We’re sort of, kind of, officially in Spring/Summer Training, or whatever it’s called. As you’ve heard countless times from a sportswriting universe starved for stories, baseball is about to get real weird with it. Other folks have covered the designated hitter, players who might benefit most from the shortened season, Tyler covered how Cardinal teams have done over 60 game stretches, and other minutaie. Today, I want to cover just how much chicanery can happen to a hitter in a 60 game stretch. This being a Cardinals site, we’ll focus exclusively on Cardinal hitters and see how they’ve done at their best and worst in any 60 game stretch in 2018 and 2019.
All of this info comes from FanGraphs. We can get 60 game stretches by going to the graph section for an individual player, selecting the stats we want, modifying the rolling average to 60 games, and exporting the data. For our sample, I’m choosing any Cardinal hitter with the team for 2020- sorry, Marcell Ozuna and Jose Martinez. I’ll also exclude hitters who only had minimal games played in those seasons- in the 70-75 games range or less. That means it’s fairly pointless to include Tyler O’Neill, Austin Dean, Lane Thomas, Dylan Carlson (obviously), Brad Miller, and Matt Wieters. O’Neill even played in exactly 60 games last season, so his peak and valley last year are the exact same. I’ll also note that I’m not rolling 2018 into 2019. You won’t see the last 23 games of Kolten Wong’s 2018 and his first 37 games of 2019 combined.
We’ve shaved our group down at this point to 2018 and 2019 for Yadier Molina, Dexter Fowler, Harrison Bader, Paul DeJong, Paul Goldschmidt, Kolten Wong, Matt Carpenter, and Tommy Edman (2019 only). I wish there were more but the Cardinals are entering the season with lots of players short on track records. One last note. For my data, I’m using any stretch of 50 to 60 games. Not every player will play all 60 games, but 50 out of 60 would certainly count as regular playing time.
We’ll start with the big gun- wRC+. It’s big enough that I turned it into a fancy dumbbell plot with each hitter’s maximum and minimum wRC+
If 2018 was a 60 game sample, depending on when it started and ended, Matt Carpenter could have been either a generic 105 wRC+ hitter or a nuclear MVP candidate at 216. Paul Goldschmidt in 2019 could have looked like a total collapse, or exactly what he always was in Arizona. Yadi’s best in 2018 looked like vintage, MVP candidate Yadi in his peak and the valley was... actually, not that bad- just barely below his 2019 peak. That’s kind of disconcerting for his 2019, but could also just mean he was very consistent.
Kolten Wong, particularly in 2019, is the poster boy for the loud variance of 60 game samples. The gap between his max and min in 2018 and 2019 is 74 in the former and 95 in the latter. Paul DeJong’s 2018 was fairly steady but 2019 saw the good (147 wRC+ peak), and the bad/ugly (67).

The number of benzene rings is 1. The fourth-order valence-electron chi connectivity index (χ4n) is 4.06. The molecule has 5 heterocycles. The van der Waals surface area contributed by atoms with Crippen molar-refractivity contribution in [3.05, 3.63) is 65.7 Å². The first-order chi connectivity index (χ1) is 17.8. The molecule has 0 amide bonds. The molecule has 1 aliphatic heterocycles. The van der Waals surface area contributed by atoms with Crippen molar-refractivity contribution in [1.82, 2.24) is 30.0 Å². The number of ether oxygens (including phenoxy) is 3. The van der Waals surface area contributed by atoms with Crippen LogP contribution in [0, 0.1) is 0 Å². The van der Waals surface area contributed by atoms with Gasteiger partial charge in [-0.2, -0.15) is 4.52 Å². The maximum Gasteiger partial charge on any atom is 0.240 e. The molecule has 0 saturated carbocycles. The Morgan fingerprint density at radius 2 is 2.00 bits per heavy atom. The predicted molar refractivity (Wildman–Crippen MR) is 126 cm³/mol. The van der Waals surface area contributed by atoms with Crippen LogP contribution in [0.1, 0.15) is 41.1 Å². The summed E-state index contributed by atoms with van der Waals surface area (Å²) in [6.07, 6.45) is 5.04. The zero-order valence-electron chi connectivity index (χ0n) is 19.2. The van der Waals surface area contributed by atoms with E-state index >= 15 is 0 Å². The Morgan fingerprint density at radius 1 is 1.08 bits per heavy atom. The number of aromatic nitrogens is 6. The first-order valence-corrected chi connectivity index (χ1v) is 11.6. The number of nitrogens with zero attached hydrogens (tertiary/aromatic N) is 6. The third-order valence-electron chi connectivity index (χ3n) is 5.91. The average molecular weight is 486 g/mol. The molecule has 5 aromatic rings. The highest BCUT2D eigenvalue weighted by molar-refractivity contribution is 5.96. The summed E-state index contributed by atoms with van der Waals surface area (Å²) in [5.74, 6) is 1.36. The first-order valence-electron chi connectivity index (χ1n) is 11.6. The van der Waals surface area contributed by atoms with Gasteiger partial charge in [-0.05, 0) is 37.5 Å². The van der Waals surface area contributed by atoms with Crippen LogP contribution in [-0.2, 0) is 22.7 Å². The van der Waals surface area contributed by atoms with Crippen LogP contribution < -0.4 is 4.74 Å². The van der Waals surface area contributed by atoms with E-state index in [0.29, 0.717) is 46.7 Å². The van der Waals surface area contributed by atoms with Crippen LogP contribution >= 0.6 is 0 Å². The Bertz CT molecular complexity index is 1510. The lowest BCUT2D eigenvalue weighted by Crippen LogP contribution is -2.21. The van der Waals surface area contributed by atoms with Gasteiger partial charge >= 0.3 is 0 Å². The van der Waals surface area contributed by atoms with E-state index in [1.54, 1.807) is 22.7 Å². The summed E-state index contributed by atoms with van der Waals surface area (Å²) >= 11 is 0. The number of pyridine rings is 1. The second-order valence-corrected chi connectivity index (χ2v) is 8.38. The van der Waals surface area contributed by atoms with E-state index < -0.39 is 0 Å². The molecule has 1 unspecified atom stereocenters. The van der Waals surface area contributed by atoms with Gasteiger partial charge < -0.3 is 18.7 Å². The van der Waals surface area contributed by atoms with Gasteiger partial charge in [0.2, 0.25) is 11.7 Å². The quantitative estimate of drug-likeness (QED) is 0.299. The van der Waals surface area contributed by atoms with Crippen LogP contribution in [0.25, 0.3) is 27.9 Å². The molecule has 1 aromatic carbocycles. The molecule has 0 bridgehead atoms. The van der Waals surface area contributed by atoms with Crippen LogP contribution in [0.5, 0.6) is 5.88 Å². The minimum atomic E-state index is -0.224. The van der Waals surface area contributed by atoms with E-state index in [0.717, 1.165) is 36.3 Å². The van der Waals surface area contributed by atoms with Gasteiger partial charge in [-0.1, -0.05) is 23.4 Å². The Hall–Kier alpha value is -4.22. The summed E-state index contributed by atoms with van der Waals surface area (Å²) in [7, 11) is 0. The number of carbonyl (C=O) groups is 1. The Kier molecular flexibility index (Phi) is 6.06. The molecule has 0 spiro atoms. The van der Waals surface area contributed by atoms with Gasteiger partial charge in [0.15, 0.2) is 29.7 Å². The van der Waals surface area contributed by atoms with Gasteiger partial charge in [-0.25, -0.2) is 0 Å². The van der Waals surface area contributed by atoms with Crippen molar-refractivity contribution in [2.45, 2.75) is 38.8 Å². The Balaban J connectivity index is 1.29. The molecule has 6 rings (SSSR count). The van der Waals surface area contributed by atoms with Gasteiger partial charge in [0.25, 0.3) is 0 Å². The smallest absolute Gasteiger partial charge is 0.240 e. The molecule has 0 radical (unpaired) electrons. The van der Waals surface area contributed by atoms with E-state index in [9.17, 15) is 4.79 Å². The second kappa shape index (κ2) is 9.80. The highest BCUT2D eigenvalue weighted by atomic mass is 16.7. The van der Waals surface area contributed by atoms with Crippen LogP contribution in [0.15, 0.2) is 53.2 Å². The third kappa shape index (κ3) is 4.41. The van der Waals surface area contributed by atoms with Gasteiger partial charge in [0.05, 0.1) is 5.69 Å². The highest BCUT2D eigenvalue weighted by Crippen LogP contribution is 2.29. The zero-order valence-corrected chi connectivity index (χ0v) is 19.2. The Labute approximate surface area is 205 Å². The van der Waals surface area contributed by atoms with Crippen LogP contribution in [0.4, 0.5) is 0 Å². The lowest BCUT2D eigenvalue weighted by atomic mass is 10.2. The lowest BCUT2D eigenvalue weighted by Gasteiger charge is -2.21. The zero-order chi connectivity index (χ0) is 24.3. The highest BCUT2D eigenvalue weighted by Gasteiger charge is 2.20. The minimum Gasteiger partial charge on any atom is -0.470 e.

A lot of dumb stuff, both good and bad, can happen in 60 game samples. In case you’re not convinced, let’s take a look at the same group and their OBP and SLG max and min in 2018-2019. I’ve been incredibly busy at work lately so you don’t get another dumbbell plot (sorry!), but this table will suffice:
Cardinals, 60 Game OBP/SLG Max and Min, 2018-2019
Wong had stretches of a .433 OBP and a .535 SLG last season. Fowler last year had a .382 OBP stretch and a .479 SLG stretch. Probably most impressive, at least to me, is that Edman’s worst 60 game stretch still had a .406 SLG. Not that .406 is amazing, but rather that’s a very solid floor to a season. The overall point remains the same- a lot of weird stuff can happen in a small sample like this.
Now, those data points are not necessarily at the same time. DeJong had a max SLG of .535 in a 60 game stretch last year and a .399 OBP in a stretch, but they don’t necessarily overlap. However, if we look at max and min OPS during any 60 game stretches, we see that Wong did indeed have a .956 OPS stretch last season, but also had a .592 stretch. DeJong had a .934 peak and .618 valley. Bader’s max was a solid .817- a player with his glove doing that all season would be an All-Star- but his valley was .548. Goldschmidt goes .927/.652. Look at all of these peaks and valleys and think about how they’d alter your perception of their seasons.
The last piece of this puzzle is batting average. It’s fun to think of all of this wild variance in short bursts and dream of a random Cardinal putting up a .400 batting average in a “full” 60 game season. Alas, the highest anyone had in the last two seasons was Wong at .365 last year, followed by Carpenter (.350 in 2018), with Goldschmidt (.349 in 2018) right behind. Their valleys in that season were .213, .215, and .201 respectively.
In summation, when you watch this season and see crazy stats materialize, try not to draw too many conclusions from it about any one player. I’ll let the Stranger have the final word about all of what can happen in 60 games: